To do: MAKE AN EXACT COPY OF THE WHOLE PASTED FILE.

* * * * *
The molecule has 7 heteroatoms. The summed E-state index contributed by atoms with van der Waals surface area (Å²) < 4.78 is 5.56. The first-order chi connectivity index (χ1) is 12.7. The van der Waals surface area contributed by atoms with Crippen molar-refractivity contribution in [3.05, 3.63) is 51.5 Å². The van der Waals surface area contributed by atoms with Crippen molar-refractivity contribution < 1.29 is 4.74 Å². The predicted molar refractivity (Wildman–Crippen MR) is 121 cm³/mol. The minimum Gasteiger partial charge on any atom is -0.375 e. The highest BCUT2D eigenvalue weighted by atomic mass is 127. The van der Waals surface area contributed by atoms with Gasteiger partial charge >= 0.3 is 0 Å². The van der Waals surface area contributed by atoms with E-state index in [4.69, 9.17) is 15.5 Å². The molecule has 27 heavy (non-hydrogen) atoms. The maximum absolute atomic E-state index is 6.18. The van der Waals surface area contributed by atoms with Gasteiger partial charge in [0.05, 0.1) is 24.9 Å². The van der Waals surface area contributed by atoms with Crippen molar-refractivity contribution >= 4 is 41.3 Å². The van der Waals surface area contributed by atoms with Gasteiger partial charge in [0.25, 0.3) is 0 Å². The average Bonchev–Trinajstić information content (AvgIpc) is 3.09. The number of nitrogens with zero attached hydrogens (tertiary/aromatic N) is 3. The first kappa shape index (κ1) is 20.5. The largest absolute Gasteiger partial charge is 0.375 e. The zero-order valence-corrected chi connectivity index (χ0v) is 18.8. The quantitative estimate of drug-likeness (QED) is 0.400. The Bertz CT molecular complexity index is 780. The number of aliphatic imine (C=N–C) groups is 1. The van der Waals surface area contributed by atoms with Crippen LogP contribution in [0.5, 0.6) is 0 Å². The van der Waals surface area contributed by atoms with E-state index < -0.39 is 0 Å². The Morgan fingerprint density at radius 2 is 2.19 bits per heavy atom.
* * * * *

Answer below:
The molecule has 7 heteroatoms. The summed E-state index contributed by atoms with van der Waals surface area (Å²) < 4.78 is 5.56. The first-order chi connectivity index (χ1) is 12.7. The van der Waals surface area contributed by atoms with Crippen molar-refractivity contribution in [3.05, 3.63) is 51.5 Å². The van der Waals surface area contributed by atoms with Crippen molar-refractivity contribution < 1.29 is 4.74 Å². The predicted molar refractivity (Wildman–Crippen MR) is 121 cm³/mol. The minimum Gasteiger partial charge on any atom is -0.375 e. The highest BCUT2D eigenvalue weighted by atomic mass is 127. The van der Waals surface area contributed by atoms with Gasteiger partial charge >= 0.3 is 0 Å². The van der Waals surface area contributed by atoms with E-state index in [4.69, 9.17) is 15.5 Å². The molecule has 27 heavy (non-hydrogen) atoms. The maximum absolute atomic E-state index is 6.18. The van der Waals surface area contributed by atoms with Gasteiger partial charge in [0.05, 0.1) is 24.9 Å². The van der Waals surface area contributed by atoms with Crippen molar-refractivity contribution >= 4 is 41.3 Å². The van der Waals surface area contributed by atoms with Gasteiger partial charge in [0.25, 0.3) is 0 Å². The average Bonchev–Trinajstić information content (AvgIpc) is 3.09. The number of nitrogens with zero attached hydrogens (tertiary/aromatic N) is 3. The first kappa shape index (κ1) is 20.5. The largest absolute Gasteiger partial charge is 0.375 e. The zero-order valence-corrected chi connectivity index (χ0v) is 18.8. The quantitative estimate of drug-likeness (QED) is 0.400. The Bertz CT molecular complexity index is 780. The number of aliphatic imine (C=N–C) groups is 1. The van der Waals surface area contributed by atoms with Crippen LogP contribution in [0.5, 0.6) is 0 Å². The van der Waals surface area contributed by atoms with E-state index < -0.39 is 0 Å². The Morgan fingerprint density at radius 2 is 2.19 bits per heavy atom.